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The Norfolk Broads Forum / ASK JP / High water levels and dredging of the lower bure
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Posted By Discussion Topic: High water levels and dredging of the lower bure

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JanetAnne
Apr-28-2016 @ 5:56 PM                           Permalink
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I own a number of old broads cruisers, all wooden and mostly from the 60's. They all used to fit under Potter Bridge week in week out when in the hire fleets yet now we struggle time and time again for clearance.

Whilst I accept we are seeing climate change and possibly rising sea levels(an inch in 50 years so maybe not that relevant here), my question refers to the seemingly total lack of dredging of the lower Bure leading to artificially high water levels on the northern rivers and subsequent loss of access through Potter, Wroxham and on occasions Ludham bridges. Its not a case of buying the wrong boat - these have been on the network for decades!

Yes, I accept that some small amount of work has been done but the torrent of water we experience through Yarmouth twice a day surely must suggest that the water is trying to escape but the flow is restricted.

I've been on the broads for close to 40 years now and the situation is just getting worse and worse.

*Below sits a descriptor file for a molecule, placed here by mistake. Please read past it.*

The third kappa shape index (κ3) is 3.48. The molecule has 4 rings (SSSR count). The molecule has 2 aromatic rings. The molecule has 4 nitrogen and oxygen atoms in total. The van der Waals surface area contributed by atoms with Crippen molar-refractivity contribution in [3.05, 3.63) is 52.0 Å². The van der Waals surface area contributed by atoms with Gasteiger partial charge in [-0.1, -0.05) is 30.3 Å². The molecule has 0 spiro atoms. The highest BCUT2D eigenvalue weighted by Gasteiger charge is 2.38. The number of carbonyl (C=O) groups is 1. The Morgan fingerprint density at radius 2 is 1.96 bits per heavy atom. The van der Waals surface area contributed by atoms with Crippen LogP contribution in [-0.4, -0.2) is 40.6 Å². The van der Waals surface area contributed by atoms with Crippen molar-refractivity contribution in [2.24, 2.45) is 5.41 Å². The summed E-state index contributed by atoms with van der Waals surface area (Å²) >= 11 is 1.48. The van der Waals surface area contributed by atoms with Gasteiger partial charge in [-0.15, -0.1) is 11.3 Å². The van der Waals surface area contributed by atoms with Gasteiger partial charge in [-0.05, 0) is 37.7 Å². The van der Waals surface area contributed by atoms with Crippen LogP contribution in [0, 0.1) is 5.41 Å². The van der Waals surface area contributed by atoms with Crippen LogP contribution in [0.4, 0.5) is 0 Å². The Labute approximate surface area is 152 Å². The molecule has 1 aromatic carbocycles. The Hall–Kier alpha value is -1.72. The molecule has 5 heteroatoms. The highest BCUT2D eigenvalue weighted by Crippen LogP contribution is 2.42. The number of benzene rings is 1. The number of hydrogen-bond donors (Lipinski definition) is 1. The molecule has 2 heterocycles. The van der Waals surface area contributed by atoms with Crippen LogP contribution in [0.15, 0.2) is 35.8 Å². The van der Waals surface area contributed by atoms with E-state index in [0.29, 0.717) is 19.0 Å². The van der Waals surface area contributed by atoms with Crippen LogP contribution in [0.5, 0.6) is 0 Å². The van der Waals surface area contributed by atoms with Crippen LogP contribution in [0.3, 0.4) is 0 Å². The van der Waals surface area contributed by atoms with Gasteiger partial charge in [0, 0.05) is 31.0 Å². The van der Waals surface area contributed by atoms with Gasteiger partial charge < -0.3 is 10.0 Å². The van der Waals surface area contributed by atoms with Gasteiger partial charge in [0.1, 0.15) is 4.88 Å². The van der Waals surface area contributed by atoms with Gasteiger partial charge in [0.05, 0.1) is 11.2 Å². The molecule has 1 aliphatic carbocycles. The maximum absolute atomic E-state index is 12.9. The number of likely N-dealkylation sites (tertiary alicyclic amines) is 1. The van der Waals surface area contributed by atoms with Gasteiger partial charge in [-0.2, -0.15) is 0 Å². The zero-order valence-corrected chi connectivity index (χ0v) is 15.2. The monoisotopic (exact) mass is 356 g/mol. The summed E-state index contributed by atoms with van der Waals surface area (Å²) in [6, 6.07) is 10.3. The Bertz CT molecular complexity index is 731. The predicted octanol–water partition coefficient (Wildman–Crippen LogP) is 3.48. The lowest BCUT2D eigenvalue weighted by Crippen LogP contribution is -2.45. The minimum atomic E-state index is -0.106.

In the meantime we have a yacht stuck on its mooring at Catfield that we cant get out of the dyke because of running aground. We have just paid for another years toll which, I believe, is for access to the whole network not just Catfield Dyke?

I seriously wonder whether navigation is a priority still?

If I am a "woody" how come there are no "fibreglassy's" "plasticy's" or "steelies"?

JP
Apr-28-2016 @ 7:26 PM                           Permalink
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Dear JanetAnne,

In the last 3 years the BA has dredged over 70,000m3 from the river Bure, however the modelling that we carried out as part of the Sediment Management Strategy showed that dredging has minimal impact on water levels.

In fact, the Bure Loop acts a throttle in the system and restricts the flow of water heading upstream from Great Yarmouth which is why the waterway specification was restricted by agreement with Natural England to reduce the potential for saline incursion.

Generally speaking, water levels are more influenced by atmospheric conditions and rainfall in headwaters and there is good evidence from the bridge pilot records at Potter Heigham that water levels have increased over the last 30 years.

We have also spent a lot of time, energy and money in agreeing a vision for Hickling which is allowing us to carry out dredging on this very sensitive site, and will include Catfield Dyke in a later phase.

Regards

John

JanetAnne
Apr-28-2016 @ 7:58 PM                           Permalink
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So the lower bure is being deliberately allowed to silt up? Lets just hope,bearing in mind its current rate, that at least some navigable channel is allowed to remain!

And as for the other bit, anybody want to buy a yacht? Suitable for use as a houseboat as unable to leave its mooring till dredged at "in a later phase"

If I am a "woody" how come there are no "fibreglassy's" "plasticy's" or "steelies"?


This message was edited by JanetAnne on Apr-28-16 @ 7:59 PM


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